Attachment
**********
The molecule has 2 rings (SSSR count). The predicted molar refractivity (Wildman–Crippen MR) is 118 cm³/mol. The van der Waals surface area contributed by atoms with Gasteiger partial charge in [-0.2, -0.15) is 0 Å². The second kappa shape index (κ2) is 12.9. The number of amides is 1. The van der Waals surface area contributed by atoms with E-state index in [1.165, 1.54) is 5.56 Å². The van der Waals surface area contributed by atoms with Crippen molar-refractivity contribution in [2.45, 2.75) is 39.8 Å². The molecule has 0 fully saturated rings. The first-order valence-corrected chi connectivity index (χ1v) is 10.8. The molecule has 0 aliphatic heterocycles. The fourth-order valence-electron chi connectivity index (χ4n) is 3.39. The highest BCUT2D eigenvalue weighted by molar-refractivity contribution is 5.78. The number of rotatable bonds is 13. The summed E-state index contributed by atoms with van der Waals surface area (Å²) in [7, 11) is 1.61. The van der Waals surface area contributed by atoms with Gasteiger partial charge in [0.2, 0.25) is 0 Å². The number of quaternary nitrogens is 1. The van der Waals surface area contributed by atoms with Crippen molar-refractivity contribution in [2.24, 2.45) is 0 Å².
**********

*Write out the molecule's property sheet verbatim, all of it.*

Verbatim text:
The molecule has 2 rings (SSSR count). The predicted molar refractivity (Wildman–Crippen MR) is 118 cm³/mol. The van der Waals surface area contributed by atoms with Gasteiger partial charge in [-0.2, -0.15) is 0 Å². The second kappa shape index (κ2) is 12.9. The number of amides is 1. The van der Waals surface area contributed by atoms with E-state index in [1.165, 1.54) is 5.56 Å². The van der Waals surface area contributed by atoms with Crippen molar-refractivity contribution in [2.45, 2.75) is 39.8 Å². The molecule has 0 fully saturated rings. The first-order valence-corrected chi connectivity index (χ1v) is 10.8. The molecule has 0 aliphatic heterocycles. The fourth-order valence-electron chi connectivity index (χ4n) is 3.39. The highest BCUT2D eigenvalue weighted by molar-refractivity contribution is 5.78. The number of rotatable bonds is 13. The summed E-state index contributed by atoms with van der Waals surface area (Å²) in [7, 11) is 1.61. The van der Waals surface area contributed by atoms with Gasteiger partial charge in [0.2, 0.25) is 0 Å². The number of quaternary nitrogens is 1. The van der Waals surface area contributed by atoms with Crippen molar-refractivity contribution in [2.24, 2.45) is 0 Å².